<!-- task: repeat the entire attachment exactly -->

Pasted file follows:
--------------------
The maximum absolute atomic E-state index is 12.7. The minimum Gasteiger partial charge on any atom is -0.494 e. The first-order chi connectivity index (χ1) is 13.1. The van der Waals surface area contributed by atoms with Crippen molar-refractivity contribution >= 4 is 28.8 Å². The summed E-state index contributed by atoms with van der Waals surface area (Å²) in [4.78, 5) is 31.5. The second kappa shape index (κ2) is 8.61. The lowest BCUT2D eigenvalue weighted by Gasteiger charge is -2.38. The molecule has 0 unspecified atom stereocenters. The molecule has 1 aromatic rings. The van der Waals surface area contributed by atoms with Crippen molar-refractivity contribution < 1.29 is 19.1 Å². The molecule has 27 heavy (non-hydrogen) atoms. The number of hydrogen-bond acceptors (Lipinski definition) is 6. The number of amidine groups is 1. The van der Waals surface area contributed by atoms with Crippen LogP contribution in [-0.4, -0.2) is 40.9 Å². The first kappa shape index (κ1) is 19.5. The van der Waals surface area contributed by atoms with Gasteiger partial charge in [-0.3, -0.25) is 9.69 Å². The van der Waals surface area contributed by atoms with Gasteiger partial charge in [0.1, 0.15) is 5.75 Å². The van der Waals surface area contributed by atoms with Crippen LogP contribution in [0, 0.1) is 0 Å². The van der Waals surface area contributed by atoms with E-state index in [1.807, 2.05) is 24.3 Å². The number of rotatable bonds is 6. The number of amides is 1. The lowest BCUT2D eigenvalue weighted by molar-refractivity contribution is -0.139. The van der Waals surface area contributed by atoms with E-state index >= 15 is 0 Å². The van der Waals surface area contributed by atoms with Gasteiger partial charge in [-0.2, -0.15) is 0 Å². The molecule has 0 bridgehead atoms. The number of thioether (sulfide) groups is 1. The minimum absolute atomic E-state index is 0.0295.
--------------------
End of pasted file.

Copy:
The maximum absolute atomic E-state index is 12.7. The minimum Gasteiger partial charge on any atom is -0.494 e. The first-order chi connectivity index (χ1) is 13.1. The van der Waals surface area contributed by atoms with Crippen molar-refractivity contribution >= 4 is 28.8 Å². The summed E-state index contributed by atoms with van der Waals surface area (Å²) in [4.78, 5) is 31.5. The second kappa shape index (κ2) is 8.61. The lowest BCUT2D eigenvalue weighted by Gasteiger charge is -2.38. The molecule has 0 unspecified atom stereocenters. The molecule has 1 aromatic rings. The van der Waals surface area contributed by atoms with Crippen molar-refractivity contribution < 1.29 is 19.1 Å². The molecule has 27 heavy (non-hydrogen) atoms. The number of hydrogen-bond acceptors (Lipinski definition) is 6. The number of amidine groups is 1. The van der Waals surface area contributed by atoms with Crippen LogP contribution in [-0.4, -0.2) is 40.9 Å². The first kappa shape index (κ1) is 19.5. The van der Waals surface area contributed by atoms with Gasteiger partial charge in [-0.3, -0.25) is 9.69 Å². The van der Waals surface area contributed by atoms with Gasteiger partial charge in [0.1, 0.15) is 5.75 Å². The van der Waals surface area contributed by atoms with Crippen LogP contribution in [0, 0.1) is 0 Å². The van der Waals surface area contributed by atoms with E-state index in [1.807, 2.05) is 24.3 Å². The number of rotatable bonds is 6. The number of amides is 1. The lowest BCUT2D eigenvalue weighted by molar-refractivity contribution is -0.139. The van der Waals surface area contributed by atoms with E-state index >= 15 is 0 Å². The van der Waals surface area contributed by atoms with Gasteiger partial charge in [-0.2, -0.15) is 0 Å². The molecule has 0 bridgehead atoms. The number of thioether (sulfide) groups is 1. The minimum absolute atomic E-state index is 0.0295.